Submit Comments Before May 19 Deadline
By Cheryl Buford
No one could blame the average person whose eyes glaze over at hearing that in this first day in office, President Biden signed a barrage of executive orders (EOs). Yet, the U.S. Department of Education is using two of these executive orders, 12866 and 13563, which on the face have the stated purpose of modernizing regulatory review, to push critical race theory in our local schools.
Why should you be concerned? Unfortunately, the Biden Administration is playing on Americans’ goodwill and desire to improve “social welfare…racial justice…human dignity, equity and the interests of future generations,” (as described in the White House’s Memorandum), giving these aspirational goals a particular meaning that many of us believe will in fact drive us apart and hurt educational outcomes for all our students. See for yourself by going directly to the Federal Register here.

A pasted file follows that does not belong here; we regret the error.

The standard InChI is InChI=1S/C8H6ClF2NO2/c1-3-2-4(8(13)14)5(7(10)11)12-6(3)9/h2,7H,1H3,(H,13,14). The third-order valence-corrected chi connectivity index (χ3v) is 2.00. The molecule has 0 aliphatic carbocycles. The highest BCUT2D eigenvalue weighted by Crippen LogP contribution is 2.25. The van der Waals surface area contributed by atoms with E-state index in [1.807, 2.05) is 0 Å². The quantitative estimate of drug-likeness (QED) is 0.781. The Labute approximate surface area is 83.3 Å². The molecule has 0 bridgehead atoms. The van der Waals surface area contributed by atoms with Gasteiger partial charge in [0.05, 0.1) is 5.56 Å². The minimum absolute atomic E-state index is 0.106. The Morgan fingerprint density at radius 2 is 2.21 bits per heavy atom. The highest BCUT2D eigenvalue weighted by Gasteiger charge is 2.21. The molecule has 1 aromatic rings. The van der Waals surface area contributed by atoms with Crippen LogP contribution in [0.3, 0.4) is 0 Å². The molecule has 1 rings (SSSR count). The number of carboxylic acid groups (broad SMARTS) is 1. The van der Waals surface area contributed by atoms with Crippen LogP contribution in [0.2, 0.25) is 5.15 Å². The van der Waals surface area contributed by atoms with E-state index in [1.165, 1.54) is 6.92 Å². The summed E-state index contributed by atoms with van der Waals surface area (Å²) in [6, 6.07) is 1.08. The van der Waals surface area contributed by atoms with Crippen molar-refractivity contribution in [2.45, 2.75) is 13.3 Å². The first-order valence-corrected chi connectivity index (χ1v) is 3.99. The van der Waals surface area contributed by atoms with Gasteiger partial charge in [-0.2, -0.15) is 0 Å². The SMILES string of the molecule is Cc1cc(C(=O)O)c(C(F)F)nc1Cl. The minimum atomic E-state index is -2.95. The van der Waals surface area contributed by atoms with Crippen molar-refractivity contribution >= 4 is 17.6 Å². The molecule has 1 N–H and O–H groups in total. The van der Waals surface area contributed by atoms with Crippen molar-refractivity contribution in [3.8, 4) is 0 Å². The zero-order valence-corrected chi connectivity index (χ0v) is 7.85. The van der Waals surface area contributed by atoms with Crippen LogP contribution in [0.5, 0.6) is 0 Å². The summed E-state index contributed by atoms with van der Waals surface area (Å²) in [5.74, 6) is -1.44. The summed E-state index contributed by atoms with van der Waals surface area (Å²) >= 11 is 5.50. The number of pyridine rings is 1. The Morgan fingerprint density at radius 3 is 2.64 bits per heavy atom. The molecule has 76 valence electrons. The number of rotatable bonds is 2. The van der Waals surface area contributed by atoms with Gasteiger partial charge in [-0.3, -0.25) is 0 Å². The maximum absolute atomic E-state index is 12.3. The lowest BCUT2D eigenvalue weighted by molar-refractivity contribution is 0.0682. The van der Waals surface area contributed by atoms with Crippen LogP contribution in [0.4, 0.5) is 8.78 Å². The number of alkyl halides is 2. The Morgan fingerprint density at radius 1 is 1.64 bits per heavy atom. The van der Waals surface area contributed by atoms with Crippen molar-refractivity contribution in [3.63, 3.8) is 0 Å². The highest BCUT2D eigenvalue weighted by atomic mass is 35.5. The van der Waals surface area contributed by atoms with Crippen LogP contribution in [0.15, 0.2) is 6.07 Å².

At this link, you can both read about the stated objectives of this regulatory framework as well as submit comments. As with the White House memorandum, many of the priorities, (i.e. improving civics education) sound laudable, but looking at the reference materials, they are all on one side of the political spectrum. So, rather than increasing students’ abilities to gain objective knowledge of our history and respectfully consider differing viewpoints, the regulatory framework is a Trojan horse that will indoctrinate our students. Note, the description cites the New York Times 1619 Project, which takes the position that the United States is racist in its core and stereotypes races, but fails to mention 1776 Unites, which seeks to build “a positive movement in response to the overwhelming narratives of oppression, grievance and ignorance to America’s history — and its promise for the future.”
Please weigh in to protect our students from indoctrination. Again, the Federal Register link is here and the deadline to comment is May 19th.
Cheryl Buford has worked in education on the local, state and federal levels. In 2017, she was a Virginia House of Delegates candidate; in 2019 she ran for a seat on the Fairfax County Board of Education.